This chapter explores the reliquaries that enshrined the Holy Tear. The most important and largest was a golden coffer of German origins that originally functioned as a portable altar. The coffer was refashioned into the outermost reliquary for the Holy Tear sometime after it arrived at La Trinité.
When the Holy Tear was not displayed, it was kept in a chest that originally functioned as a portable altar, later retrofitted to serve as a reliquary for the Holy Tear. The chest was destroyed in the aftermath of the French Revolution. However, it is known to historians through a collection of Early Modern texts and images. Scholars believe that the chest was made in Germany in the first half of the 11th century, based on comparisons with examples of Ottonian metalwork. The presence of inscriptions on one of the chest’s short sides help to date it: HEINRICO NITKERUS DAT (Nitker gives [this] to Henry) and HEINRICUS REX NITKERUS EPS (Henry king, Nitker bishop). The inscription references to Henry III, Holy Roman Emperor (1016-1056) and Nitker, Bishop of Freising (r. 1039-1052).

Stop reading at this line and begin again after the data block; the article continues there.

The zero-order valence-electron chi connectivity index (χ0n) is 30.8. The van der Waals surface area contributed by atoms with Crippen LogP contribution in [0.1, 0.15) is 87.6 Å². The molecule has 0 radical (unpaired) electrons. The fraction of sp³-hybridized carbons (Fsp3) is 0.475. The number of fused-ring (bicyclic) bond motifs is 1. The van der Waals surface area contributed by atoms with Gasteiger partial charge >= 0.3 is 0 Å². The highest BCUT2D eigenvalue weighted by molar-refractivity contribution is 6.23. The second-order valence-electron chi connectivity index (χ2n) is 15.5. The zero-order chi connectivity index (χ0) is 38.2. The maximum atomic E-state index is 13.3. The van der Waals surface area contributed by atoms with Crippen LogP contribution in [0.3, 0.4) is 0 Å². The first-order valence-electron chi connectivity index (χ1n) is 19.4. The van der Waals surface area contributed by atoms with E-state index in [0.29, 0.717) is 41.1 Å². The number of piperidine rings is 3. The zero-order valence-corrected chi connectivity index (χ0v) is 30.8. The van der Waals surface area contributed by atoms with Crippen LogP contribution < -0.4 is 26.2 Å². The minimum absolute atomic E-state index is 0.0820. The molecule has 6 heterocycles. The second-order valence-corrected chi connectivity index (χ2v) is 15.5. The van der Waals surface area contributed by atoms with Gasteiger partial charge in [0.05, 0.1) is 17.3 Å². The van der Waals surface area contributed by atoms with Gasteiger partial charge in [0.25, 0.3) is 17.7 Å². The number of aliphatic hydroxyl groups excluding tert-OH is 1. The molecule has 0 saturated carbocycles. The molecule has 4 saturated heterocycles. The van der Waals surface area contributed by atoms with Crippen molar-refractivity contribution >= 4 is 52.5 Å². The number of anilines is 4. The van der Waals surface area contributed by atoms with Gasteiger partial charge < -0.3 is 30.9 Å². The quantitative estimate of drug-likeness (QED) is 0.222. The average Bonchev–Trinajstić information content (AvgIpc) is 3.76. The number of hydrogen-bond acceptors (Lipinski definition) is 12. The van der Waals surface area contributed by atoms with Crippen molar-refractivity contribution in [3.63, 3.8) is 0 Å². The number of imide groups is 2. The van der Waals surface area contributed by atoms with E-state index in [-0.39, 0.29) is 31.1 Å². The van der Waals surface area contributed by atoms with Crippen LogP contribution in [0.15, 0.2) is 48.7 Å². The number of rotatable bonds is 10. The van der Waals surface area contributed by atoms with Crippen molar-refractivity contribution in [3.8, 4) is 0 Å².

The Vendôme coffer fits within a corpus of known portable altars that were made in Germanic lands in the late tenth and early eleventh centuries. These portable altars, with their sumptuous materials, workmanship, and physicality, help us to understand how the Vendôme coffer may have looked and its iconography within the context of Ottonian portable altars.
The Vendôme coffer bears witness to the networks of objects and their roles in establishing relationships among people and other objects. It no longer survives, but it is depicted in a late 13th-century stained glass image of Geoffrey donating the Holy Tear to the abbey. A detailed 18th-century engraving published in 1700 by Jean Mabillon depicts five of the six sides of the portable altar.